Saturday, November 9, 2013
SERIAL COMPRESSION (a guide for dummies)
Hello and welcome to this week's article!
Today we're going to talk about a common problem during mixing, specifically when mixing instruments with a very high dynamic range, like the Bass guitar and some drum parts.
The idea behind the Compression, as we have seen on the dedicated articles, is to make the sound "stable", to avoid it to move around in the mix balance: this is particularly important for the Bass, since its low-oriented sound generates a lot of energy, therefore it needs to be "tamed" with a particular strenght.
Compression, when set with a high ratio (e.g. 10:1) works almost like a Limiter: it attenuates the peaks that surpass a set threshold with a very strong reduction (in our example every db over the threshold is reduced to 0,1db).
A Strong Attenuation generates obviously a pretty drastic cut on the compressed wave, and it may damage the Transient (click here for a dedicated article) in a very bad way, for example if a Snare track is overcompressed, we will notice that the sound will lose its "snap" and will become very unpleasant.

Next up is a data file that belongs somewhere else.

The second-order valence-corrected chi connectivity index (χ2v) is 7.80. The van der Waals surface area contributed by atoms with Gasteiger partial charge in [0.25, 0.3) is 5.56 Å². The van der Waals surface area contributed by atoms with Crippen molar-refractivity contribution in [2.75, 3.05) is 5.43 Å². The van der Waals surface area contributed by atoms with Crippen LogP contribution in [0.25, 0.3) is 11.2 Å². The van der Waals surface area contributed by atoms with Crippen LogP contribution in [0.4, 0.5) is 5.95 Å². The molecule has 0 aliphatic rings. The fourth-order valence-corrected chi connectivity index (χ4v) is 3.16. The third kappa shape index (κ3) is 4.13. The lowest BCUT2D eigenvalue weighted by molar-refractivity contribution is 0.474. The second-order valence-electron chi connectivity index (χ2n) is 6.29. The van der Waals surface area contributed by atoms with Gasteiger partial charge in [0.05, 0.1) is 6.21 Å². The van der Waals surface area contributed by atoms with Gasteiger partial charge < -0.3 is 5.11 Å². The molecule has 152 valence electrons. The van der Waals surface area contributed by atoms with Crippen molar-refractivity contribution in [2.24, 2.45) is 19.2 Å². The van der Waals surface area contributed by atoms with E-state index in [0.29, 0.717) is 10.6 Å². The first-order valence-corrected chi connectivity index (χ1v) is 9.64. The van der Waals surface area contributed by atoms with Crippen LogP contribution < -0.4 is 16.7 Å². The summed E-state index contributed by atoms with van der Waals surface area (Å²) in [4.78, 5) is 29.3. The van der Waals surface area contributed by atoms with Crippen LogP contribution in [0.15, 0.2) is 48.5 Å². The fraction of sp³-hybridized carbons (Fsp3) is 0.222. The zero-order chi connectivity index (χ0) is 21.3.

So How do we tame an highly dynamic sound preserving the transient from being excessively cut?
We can try using a serie of two Compressors, one after the other (thus the term "Serial Compression"): the first one will just tame part of the peaks, moving the whole sound towards a narrower range, the second one will peel off the remaining peaks, and if we set both compressors for example at a ratio of 5:1 we will notice a perceivably better transient preservation rather than using a single, 10:1 ratio instance.
The result will be a Bass sound that will never move from where we set it, and this will allow us to raise its volume without worring.
About the Drumset, the whole situation is a bit trickier: every drum part needs a different compression, but what is important it's that usually all the drum tracks are routed to a drum bus, in which is often set a buss Compression (click here for a dedicated article), therefore it's important to balance the single track compressions with the buss one, in oder to not squeeze the sound too much.
Sometimes the tracks are even compressed on a global mix buss and then compressed again in the Mastering Phase, before getting Limited.
It's EXTREMELY important to have clear in mind all the stages of compression that will be applied to the single tracks, and lower the single compressor settings accordingly, or the final result will be very unpleasant.
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